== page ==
Effect of Dietary Protein and Lysine on Performance and Carcass Yield of Turkeys
F. Peñaranda-Ali, R. Santos-Ricalde, L. Sarmiento-Franco, J. Segura-Correa and M. Gutierrez-Triay
DOI : 10.3844/ajavsp.2010.27.32
American Journal of Animal and Veterinary Sciences
Volume 5, Issue 1
Problem statement: There is a concern related to loss of nitrogen to the environment from animal manure and the high cost of the protein supplement. Thus, the current study was undertaken to determine the effect of reduction of CP and increased of lysine on growth and carcass yield in turkeys. Approach: A factorial experiment was carried out with commercial turkeys to evaluate the effect of two dietary levels of CP (90 and 100% of the NRC recommendations) and three dietary lysine levels (90, 110 and 130% of the NRC recommendations) on performance and carcass yield of male turkeys evaluated from 8-16 week of age. Results: The CP × lysine interaction was significant (p<0.05) for daily gain and Food Conversion Ratio (FCR). 100% CP level increased daily gain (0.13, 0.15 and 0.15 kg day-1) and improved FCR (3.43, 3.12 and 3.01) as dietary levels of lysine in the diet increased (p<0.05), but the opposite was true for the birds fed 90% CP. The CP × lysine interaction (p<0.05) observed at 16 week of age showed that carcass weigh, breast weight, leg weight and thigh weight increased as the lysine level increased in the diet with 100% CP and the contrary occurred in the 90% CP treatment. Conclusion: The results of this experiment suggest a positive relationship between amino acids and CP; however, the increment of amino acids in the diets with low CP should be made keeping a proportional relationship among the dietary amino acids.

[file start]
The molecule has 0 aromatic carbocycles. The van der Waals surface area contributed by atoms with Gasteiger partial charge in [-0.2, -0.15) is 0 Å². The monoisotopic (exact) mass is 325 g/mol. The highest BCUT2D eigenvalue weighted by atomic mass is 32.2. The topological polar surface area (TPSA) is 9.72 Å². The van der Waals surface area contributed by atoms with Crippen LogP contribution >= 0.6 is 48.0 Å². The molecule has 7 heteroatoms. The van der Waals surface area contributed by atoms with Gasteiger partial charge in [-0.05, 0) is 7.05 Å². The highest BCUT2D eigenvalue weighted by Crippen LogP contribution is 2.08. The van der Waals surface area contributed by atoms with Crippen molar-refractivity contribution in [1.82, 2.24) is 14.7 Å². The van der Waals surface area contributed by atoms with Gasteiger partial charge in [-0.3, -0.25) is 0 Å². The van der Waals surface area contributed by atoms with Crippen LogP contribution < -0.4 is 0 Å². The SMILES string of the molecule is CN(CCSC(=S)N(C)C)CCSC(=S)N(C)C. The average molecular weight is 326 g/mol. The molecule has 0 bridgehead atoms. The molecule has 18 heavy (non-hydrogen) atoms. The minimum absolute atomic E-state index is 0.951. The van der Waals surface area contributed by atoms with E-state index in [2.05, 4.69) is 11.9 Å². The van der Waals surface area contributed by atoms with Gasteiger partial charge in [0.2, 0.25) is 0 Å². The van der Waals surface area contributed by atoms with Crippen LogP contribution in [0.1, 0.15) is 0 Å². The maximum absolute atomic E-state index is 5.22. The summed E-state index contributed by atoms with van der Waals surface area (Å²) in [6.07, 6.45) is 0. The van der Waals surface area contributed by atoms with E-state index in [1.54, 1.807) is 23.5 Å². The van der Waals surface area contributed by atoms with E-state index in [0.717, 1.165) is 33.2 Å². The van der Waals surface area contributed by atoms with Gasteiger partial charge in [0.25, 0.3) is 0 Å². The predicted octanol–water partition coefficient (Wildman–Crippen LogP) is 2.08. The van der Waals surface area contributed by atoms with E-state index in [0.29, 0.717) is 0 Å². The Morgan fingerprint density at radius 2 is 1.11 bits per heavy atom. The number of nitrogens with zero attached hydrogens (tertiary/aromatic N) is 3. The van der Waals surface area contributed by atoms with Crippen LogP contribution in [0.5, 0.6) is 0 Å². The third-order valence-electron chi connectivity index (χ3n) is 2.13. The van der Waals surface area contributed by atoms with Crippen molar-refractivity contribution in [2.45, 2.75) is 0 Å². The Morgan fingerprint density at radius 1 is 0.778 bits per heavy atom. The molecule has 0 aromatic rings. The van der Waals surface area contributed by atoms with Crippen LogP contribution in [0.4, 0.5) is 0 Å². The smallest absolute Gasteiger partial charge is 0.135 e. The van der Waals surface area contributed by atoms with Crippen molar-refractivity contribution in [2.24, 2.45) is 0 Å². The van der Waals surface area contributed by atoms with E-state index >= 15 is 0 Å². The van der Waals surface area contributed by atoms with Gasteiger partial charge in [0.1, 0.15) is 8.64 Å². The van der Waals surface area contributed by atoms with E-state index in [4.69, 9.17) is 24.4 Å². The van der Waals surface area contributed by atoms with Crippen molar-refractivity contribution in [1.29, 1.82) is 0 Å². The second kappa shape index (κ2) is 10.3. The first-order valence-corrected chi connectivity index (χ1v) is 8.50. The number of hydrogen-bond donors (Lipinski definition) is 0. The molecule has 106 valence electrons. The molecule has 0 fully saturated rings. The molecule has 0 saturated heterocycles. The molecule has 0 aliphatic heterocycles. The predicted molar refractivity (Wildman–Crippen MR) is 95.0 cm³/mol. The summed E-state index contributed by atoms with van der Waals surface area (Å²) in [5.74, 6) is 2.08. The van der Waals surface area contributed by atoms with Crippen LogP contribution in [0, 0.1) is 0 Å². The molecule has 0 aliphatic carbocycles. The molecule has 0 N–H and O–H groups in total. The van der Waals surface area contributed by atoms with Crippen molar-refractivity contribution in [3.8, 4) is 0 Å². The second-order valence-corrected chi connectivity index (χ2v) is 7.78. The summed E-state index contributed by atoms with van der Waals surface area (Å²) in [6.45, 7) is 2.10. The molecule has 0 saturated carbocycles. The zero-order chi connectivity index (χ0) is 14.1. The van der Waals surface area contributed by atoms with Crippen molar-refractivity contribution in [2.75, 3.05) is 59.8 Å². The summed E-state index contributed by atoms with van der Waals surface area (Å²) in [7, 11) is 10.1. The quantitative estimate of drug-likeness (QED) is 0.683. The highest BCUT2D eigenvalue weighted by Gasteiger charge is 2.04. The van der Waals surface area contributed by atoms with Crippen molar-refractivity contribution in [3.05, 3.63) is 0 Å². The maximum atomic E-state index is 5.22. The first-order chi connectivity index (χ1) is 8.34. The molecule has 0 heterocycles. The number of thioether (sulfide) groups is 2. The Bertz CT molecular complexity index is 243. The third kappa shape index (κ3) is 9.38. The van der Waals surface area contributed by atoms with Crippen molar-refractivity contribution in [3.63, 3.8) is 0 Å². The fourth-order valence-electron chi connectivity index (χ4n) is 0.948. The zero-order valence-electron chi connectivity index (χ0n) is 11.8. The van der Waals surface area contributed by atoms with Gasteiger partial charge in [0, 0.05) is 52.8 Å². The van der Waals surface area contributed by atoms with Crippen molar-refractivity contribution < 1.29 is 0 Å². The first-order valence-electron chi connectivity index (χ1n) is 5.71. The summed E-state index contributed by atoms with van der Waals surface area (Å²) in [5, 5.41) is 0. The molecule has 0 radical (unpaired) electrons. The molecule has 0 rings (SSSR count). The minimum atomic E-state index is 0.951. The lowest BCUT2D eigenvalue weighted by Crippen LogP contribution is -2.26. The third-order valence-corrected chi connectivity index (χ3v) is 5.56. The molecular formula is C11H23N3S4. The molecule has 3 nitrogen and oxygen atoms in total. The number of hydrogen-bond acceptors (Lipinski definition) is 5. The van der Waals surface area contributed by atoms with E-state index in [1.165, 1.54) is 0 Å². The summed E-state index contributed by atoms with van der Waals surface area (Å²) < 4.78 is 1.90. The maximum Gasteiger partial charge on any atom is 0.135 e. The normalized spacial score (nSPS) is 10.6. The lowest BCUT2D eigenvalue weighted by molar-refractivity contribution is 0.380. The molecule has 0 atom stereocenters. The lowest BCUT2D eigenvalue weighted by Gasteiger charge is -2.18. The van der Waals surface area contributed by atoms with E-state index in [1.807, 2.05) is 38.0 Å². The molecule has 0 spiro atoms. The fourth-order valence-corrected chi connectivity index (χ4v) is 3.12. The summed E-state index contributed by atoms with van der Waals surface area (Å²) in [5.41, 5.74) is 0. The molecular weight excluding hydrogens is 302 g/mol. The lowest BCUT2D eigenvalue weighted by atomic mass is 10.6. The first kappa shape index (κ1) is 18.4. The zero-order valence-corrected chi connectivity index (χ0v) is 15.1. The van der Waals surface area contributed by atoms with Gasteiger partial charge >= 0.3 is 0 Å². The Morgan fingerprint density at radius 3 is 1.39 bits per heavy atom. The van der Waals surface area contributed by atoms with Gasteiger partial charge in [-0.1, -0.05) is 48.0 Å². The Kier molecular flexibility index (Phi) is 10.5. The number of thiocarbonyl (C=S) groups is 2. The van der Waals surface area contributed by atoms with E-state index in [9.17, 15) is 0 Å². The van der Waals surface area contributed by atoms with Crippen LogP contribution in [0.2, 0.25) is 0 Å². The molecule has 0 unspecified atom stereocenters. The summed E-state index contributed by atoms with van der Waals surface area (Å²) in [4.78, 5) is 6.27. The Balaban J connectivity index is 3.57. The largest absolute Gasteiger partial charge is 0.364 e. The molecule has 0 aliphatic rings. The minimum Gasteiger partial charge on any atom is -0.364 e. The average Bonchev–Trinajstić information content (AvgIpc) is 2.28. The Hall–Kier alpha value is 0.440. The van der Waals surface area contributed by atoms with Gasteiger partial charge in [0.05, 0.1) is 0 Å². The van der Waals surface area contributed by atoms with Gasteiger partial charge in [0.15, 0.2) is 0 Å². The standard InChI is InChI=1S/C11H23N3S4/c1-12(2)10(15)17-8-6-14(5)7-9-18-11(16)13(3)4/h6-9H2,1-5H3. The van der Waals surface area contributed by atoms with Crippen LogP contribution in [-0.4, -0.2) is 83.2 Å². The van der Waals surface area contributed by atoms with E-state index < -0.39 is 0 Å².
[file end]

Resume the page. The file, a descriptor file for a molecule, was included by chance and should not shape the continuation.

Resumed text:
© 2010 F. Peñaranda-Ali, R. Santos-Ricalde, L. Sarmiento-Franco, J. Segura-Correa and M. Gutierrez-Triay. This is an open access article distributed under the terms of the Creative Commons Attribution License, which permits unrestricted use, distribution, and reproduction in any medium, provided the original author and source are credited.